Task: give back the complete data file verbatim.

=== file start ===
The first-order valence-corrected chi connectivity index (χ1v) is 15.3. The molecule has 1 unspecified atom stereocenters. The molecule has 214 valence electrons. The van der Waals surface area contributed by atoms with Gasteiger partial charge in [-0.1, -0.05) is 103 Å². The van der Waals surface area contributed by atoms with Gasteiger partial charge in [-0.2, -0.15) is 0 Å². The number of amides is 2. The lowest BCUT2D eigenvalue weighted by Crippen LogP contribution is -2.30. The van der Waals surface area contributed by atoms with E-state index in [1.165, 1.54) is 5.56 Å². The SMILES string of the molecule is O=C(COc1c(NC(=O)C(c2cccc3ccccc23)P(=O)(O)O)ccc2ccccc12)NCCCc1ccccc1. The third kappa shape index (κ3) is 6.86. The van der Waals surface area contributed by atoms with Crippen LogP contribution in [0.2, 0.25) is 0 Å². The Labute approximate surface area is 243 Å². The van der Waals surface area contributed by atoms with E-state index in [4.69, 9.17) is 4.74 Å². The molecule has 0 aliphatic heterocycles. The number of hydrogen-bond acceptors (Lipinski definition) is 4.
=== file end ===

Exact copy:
The first-order valence-corrected chi connectivity index (χ1v) is 15.3. The molecule has 1 unspecified atom stereocenters. The molecule has 214 valence electrons. The van der Waals surface area contributed by atoms with Gasteiger partial charge in [-0.1, -0.05) is 103 Å². The van der Waals surface area contributed by atoms with Gasteiger partial charge in [-0.2, -0.15) is 0 Å². The number of amides is 2. The lowest BCUT2D eigenvalue weighted by Crippen LogP contribution is -2.30. The van der Waals surface area contributed by atoms with E-state index in [1.165, 1.54) is 5.56 Å². The SMILES string of the molecule is O=C(COc1c(NC(=O)C(c2cccc3ccccc23)P(=O)(O)O)ccc2ccccc12)NCCCc1ccccc1. The third kappa shape index (κ3) is 6.86. The van der Waals surface area contributed by atoms with Crippen LogP contribution in [0.2, 0.25) is 0 Å². The Labute approximate surface area is 243 Å². The van der Waals surface area contributed by atoms with E-state index in [4.69, 9.17) is 4.74 Å². The molecule has 0 aliphatic heterocycles. The number of hydrogen-bond acceptors (Lipinski definition) is 4.